The U.S. Postal Service says everyone should have free mail delivery, and in Union Bridge, that could mean erecting mailboxes along a stretch of Main Street.
Town officials, however, contend that mailboxes along the street would be impractical, dangerous and unattractive.
The prospect of mailboxes crowding narrow sidewalks and postal vehicles causing traffic detours has the Town Council considering an ordinance to bar mailboxes on Main Street.
"It would be almost impossible to have mailboxes on Main Street," said Mayor Perry L. Jones Jr. "It's not a question of whether [residents] would prefer them or not. There's just no place for them."
Jones is trying to schedule a meeting between town representatives and Postal Service officials.
The possibility of mailboxes being placed on Main Street was prompted by an announcement last month by Postmaster General Marvin Runyon: Rural residents who live within a quarter-mile of a post office are eligible for free post office boxes if a mail carrier does not pass their houses.
However, a mail carrier passes houses along Main Street, making them eligible for mailbox delivery.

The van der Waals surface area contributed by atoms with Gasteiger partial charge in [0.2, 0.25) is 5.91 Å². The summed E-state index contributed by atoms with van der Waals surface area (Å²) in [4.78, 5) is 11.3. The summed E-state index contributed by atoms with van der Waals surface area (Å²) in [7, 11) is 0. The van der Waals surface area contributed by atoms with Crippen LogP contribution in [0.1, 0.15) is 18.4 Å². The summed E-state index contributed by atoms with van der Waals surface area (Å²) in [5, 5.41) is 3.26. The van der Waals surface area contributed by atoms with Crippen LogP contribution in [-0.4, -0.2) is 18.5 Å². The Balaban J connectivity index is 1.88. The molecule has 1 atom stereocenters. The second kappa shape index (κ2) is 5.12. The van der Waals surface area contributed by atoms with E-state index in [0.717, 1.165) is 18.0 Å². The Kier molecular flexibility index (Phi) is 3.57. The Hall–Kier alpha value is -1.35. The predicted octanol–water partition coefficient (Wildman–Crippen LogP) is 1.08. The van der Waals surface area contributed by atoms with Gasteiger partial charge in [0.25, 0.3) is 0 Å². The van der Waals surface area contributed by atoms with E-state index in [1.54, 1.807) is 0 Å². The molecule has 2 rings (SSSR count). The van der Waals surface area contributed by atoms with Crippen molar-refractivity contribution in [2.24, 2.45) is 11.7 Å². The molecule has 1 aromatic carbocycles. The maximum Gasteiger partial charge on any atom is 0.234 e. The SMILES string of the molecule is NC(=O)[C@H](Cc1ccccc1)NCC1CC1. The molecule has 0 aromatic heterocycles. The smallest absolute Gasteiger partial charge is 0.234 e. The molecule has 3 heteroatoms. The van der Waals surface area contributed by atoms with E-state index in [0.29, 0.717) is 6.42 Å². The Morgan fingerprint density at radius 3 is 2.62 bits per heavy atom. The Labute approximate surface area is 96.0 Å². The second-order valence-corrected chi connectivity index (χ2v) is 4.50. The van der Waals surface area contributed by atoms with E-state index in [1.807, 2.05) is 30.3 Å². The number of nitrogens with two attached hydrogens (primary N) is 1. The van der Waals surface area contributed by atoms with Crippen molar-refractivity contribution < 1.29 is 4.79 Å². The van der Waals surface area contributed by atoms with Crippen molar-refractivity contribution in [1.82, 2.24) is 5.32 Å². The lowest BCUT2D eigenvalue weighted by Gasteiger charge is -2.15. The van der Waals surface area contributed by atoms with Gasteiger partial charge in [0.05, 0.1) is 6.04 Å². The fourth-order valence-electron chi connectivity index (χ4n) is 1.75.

"They didn't think about this situation. Or maybe they did, I don't know," said Union Bridge Postmaster David M. Schultz. "This is a rural town. We don't have city delivery. We don't have people going up and down the street with mailbags."
Postal Service policy is to provide every U.S. resident with free mail delivery.
Schultz said the solution may be to provide free post office boxes to affected residents, those who live along Main Street from Route 75 south to the edge of town.
Those residents get their mail at the post office, by daily pickup at the counter or by renting a box at $12 a year.
Councilwoman Kathleen D. Kreimer, who has been working with business owners on a Union Bridge revitalization effort, also opposes mailboxes.
"I think it's really going to be dangerous for a mail carrier to stop and have cars have to go around," Kreimer said.
A row of mailboxes on the east side would detract from Main Street's appearance, she said.
Mailboxes cannot be placed on the west side of the street because of parking meters.
Schultz said the availability of free post office boxes would solve the issue, from the Postal Service's perspective.
"Now it's in their court," he said.
Pub Date: 5/07/98